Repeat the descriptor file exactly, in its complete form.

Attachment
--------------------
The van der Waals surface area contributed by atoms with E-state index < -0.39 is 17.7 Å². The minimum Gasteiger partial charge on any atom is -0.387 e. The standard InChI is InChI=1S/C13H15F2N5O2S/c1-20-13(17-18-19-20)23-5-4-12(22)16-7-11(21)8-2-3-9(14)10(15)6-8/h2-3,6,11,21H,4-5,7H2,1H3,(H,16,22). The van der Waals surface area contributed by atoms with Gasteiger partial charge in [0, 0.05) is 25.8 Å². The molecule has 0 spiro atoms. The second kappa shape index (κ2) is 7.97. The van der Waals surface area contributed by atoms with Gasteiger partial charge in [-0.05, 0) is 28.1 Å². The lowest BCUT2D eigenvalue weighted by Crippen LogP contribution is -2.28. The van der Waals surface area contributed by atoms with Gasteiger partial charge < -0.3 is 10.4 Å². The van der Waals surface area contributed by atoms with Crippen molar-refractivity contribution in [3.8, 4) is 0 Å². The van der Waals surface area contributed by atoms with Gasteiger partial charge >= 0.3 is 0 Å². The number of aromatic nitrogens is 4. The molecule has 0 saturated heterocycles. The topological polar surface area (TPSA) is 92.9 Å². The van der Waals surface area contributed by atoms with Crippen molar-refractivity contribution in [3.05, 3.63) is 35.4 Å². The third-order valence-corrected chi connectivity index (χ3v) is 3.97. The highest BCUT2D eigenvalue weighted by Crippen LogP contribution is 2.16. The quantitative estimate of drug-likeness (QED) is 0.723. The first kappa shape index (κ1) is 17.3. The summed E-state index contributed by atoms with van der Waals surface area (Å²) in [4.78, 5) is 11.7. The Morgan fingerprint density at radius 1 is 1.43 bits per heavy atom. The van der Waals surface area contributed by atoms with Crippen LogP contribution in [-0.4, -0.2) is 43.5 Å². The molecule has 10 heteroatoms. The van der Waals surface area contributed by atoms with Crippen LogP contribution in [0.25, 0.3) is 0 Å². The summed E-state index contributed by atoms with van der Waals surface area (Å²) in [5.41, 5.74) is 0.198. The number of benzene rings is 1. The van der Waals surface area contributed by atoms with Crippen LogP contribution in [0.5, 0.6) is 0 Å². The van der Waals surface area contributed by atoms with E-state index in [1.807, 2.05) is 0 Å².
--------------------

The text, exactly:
The van der Waals surface area contributed by atoms with E-state index < -0.39 is 17.7 Å². The minimum Gasteiger partial charge on any atom is -0.387 e. The standard InChI is InChI=1S/C13H15F2N5O2S/c1-20-13(17-18-19-20)23-5-4-12(22)16-7-11(21)8-2-3-9(14)10(15)6-8/h2-3,6,11,21H,4-5,7H2,1H3,(H,16,22). The van der Waals surface area contributed by atoms with Gasteiger partial charge in [0, 0.05) is 25.8 Å². The molecule has 0 spiro atoms. The second kappa shape index (κ2) is 7.97. The van der Waals surface area contributed by atoms with Gasteiger partial charge in [-0.05, 0) is 28.1 Å². The lowest BCUT2D eigenvalue weighted by Crippen LogP contribution is -2.28. The van der Waals surface area contributed by atoms with Gasteiger partial charge < -0.3 is 10.4 Å². The van der Waals surface area contributed by atoms with Crippen molar-refractivity contribution in [3.8, 4) is 0 Å². The van der Waals surface area contributed by atoms with Gasteiger partial charge >= 0.3 is 0 Å². The number of aromatic nitrogens is 4. The molecule has 0 saturated heterocycles. The topological polar surface area (TPSA) is 92.9 Å². The van der Waals surface area contributed by atoms with Crippen molar-refractivity contribution in [3.05, 3.63) is 35.4 Å². The third-order valence-corrected chi connectivity index (χ3v) is 3.97. The highest BCUT2D eigenvalue weighted by Crippen LogP contribution is 2.16. The quantitative estimate of drug-likeness (QED) is 0.723. The first kappa shape index (κ1) is 17.3. The summed E-state index contributed by atoms with van der Waals surface area (Å²) in [4.78, 5) is 11.7. The Morgan fingerprint density at radius 1 is 1.43 bits per heavy atom. The van der Waals surface area contributed by atoms with Crippen LogP contribution in [-0.4, -0.2) is 43.5 Å². The molecule has 10 heteroatoms. The van der Waals surface area contributed by atoms with Crippen LogP contribution in [0.25, 0.3) is 0 Å². The summed E-state index contributed by atoms with van der Waals surface area (Å²) in [5.41, 5.74) is 0.198. The number of benzene rings is 1. The van der Waals surface area contributed by atoms with Crippen LogP contribution in [0.5, 0.6) is 0 Å². The van der Waals surface area contributed by atoms with E-state index in [1.807, 2.05) is 0 Å².